The human body is an unusually expressive and sensitive instrument. People speak volumes through their physicality, and are constantly expressing their unique personality through body language and gesture. The body is the vehicle that moves us through life; it is the home from which we navigate the varied and changing terrain that our experiences present. People move through their lives in a state of the unknown; we are constantly adapting to our environment, the people around us, and the things in life that we don’t see coming. We make choices, observe how they create context and change in our lives, and make new choices as a result of what we perceive. We are always, one could say, improvising. As we notice what is happening around us, we both react to and live within that world, in constant dialogue with the elements of choice and risk embedded in the unknown.
Western’s Dance Team invites you to watch Phffft!, an internationally touring modern dance company under the artistic direction of choreographer Cyrus Khambatta, as they take the choice-making concepts imbedded in improvisation onto the stage. Phffft! is based out of Seattle and New York, and they will be performing in Bellingham this weekend as the first concert of the season in the Dance Lab series, sponsored by Western’s Dance Program. “This is the first time the company is presenting an entire evening of improvisation,” said Khambatta. “It should be a lot of fun— corny and silly to meaningful and serious dance.”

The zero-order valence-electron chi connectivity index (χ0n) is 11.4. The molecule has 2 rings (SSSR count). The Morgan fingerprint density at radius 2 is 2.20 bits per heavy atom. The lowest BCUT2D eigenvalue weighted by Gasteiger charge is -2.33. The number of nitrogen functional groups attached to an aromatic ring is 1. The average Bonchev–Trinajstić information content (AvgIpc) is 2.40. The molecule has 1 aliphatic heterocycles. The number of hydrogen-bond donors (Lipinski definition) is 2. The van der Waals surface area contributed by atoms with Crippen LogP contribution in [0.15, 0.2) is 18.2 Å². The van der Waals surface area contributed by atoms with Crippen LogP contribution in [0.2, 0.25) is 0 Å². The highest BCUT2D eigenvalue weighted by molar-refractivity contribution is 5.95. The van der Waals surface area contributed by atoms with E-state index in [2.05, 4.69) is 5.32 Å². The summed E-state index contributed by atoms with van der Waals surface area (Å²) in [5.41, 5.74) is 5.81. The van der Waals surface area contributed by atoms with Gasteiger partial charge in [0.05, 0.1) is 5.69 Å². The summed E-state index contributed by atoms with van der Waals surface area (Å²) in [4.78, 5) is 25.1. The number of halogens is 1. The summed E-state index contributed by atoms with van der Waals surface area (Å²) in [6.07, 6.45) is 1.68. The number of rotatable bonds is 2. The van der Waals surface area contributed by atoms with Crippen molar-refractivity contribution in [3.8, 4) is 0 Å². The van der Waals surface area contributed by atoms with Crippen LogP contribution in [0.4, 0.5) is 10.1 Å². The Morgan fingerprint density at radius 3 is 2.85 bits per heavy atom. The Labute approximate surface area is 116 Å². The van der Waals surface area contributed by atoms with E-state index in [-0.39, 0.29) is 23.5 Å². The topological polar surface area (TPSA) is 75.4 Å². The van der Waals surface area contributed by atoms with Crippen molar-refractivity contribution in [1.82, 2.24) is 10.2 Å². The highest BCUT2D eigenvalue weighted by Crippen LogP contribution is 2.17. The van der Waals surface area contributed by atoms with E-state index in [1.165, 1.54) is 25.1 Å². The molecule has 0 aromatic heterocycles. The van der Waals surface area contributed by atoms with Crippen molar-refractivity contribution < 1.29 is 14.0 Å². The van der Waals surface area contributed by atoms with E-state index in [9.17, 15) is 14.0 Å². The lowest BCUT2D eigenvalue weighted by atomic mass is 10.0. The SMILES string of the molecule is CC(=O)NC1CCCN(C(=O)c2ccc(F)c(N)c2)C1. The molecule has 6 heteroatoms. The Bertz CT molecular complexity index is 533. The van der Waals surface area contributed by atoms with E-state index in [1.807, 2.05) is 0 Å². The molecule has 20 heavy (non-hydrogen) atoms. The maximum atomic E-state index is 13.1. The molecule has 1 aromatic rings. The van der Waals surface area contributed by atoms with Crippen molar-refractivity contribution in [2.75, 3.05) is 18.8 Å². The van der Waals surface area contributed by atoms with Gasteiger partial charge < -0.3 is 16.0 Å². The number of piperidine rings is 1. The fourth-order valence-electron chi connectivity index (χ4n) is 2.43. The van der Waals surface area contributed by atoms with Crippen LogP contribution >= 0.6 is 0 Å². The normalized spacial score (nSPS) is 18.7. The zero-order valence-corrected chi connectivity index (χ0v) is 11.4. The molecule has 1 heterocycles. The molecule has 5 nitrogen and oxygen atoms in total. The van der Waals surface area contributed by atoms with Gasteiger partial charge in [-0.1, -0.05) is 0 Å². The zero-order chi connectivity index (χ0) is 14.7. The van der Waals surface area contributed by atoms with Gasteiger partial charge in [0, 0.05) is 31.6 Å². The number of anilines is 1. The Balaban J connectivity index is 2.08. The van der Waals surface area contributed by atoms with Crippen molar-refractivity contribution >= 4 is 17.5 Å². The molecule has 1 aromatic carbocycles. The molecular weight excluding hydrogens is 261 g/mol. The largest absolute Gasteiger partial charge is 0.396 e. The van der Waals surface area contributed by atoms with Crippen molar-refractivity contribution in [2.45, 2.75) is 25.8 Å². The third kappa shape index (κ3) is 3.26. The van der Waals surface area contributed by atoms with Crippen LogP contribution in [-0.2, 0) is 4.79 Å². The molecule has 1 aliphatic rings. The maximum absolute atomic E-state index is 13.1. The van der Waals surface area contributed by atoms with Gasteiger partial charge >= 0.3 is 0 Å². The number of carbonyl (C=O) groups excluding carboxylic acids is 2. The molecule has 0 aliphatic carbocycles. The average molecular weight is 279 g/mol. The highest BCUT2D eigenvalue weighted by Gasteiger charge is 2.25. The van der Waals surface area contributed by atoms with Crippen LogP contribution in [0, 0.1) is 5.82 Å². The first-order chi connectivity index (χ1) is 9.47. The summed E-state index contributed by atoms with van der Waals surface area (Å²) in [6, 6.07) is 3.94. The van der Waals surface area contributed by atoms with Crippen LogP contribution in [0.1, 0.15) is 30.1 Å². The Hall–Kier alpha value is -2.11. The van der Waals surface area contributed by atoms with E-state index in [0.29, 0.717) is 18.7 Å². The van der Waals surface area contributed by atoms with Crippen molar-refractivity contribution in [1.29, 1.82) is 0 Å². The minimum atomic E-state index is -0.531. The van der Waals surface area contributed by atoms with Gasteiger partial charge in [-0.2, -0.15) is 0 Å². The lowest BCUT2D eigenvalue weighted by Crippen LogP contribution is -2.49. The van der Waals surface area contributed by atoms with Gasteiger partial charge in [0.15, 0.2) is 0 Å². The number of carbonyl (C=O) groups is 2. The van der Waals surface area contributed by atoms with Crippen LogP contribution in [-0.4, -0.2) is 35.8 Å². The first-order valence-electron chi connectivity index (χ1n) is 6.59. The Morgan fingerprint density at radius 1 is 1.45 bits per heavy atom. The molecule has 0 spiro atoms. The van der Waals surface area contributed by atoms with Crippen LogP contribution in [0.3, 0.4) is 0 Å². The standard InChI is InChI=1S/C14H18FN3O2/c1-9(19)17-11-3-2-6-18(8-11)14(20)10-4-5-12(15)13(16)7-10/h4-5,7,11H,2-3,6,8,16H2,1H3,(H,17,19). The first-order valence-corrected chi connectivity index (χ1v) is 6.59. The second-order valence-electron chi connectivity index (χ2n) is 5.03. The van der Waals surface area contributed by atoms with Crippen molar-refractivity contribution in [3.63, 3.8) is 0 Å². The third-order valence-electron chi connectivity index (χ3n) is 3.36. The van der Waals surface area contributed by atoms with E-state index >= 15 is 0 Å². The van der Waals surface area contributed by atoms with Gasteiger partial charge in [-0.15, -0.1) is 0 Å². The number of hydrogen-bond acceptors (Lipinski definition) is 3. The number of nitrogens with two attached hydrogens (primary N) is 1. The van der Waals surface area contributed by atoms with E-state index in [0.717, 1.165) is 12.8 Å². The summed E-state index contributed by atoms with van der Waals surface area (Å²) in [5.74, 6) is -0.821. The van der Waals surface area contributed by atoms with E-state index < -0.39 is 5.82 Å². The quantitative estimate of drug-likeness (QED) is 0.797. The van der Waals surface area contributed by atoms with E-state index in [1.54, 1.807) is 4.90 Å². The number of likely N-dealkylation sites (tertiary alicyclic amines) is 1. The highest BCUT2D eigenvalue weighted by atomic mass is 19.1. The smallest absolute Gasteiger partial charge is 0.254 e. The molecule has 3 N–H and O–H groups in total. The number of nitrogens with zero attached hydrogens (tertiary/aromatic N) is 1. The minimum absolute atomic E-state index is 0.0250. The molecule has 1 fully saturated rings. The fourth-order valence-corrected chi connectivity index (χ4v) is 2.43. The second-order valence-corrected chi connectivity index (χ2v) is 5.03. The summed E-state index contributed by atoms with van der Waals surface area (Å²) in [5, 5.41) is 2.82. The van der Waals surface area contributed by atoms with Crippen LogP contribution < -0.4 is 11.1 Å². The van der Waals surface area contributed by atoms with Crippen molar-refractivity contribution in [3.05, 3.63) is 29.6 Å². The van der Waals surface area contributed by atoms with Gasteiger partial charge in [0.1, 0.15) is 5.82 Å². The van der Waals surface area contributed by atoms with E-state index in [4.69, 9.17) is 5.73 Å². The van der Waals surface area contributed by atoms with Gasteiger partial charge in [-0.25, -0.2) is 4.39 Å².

As a performance medium, improvisation can span a wide range of human experience and emotion. Using an improvisational technique called “the Six Viewpoints,” developed by choreographer Mary Overlie, the company will shift between the elements of space, story, time, emotion, movement and shape in order to discover and reveal the lingering questions and choices possible in any given moment of time.
As a student in the Experimental Theater Wing at NYU, Khambatta studied the Six Viewpoints approach to improvisation. He has been using the viewpoints in both performance and rehearsal ever since. He said these qualities inform movement, and offer a way into decision making while in improvisation. The Six Viewpoints work to “create focus and shift that focus from one aspect to another,” he said.
Khambatta talked about the nature of performing improvised work as a challenge to become increasingly aware of the uncertainty of a given moment. “What is the growing elephant in the room?” he said. “The challenge is to use improvisation as a means to discover the important or revealing part of a particular moment. The Six Viewpoints allow you to find that important moment through a shift of focus. The art is in the vacillating, one [element] creates a context for the other,” he said. “How do I take a risk when I’m not certain what is happening? It’s a research time in front of an audience.” The challenge is to use movement as a medium to explore and discover those critical moments in time. Taking risks is an essential part of this discovery, because the nature of improvisation is that the next moment is always unknown, uncertain, undiscovered and undefined.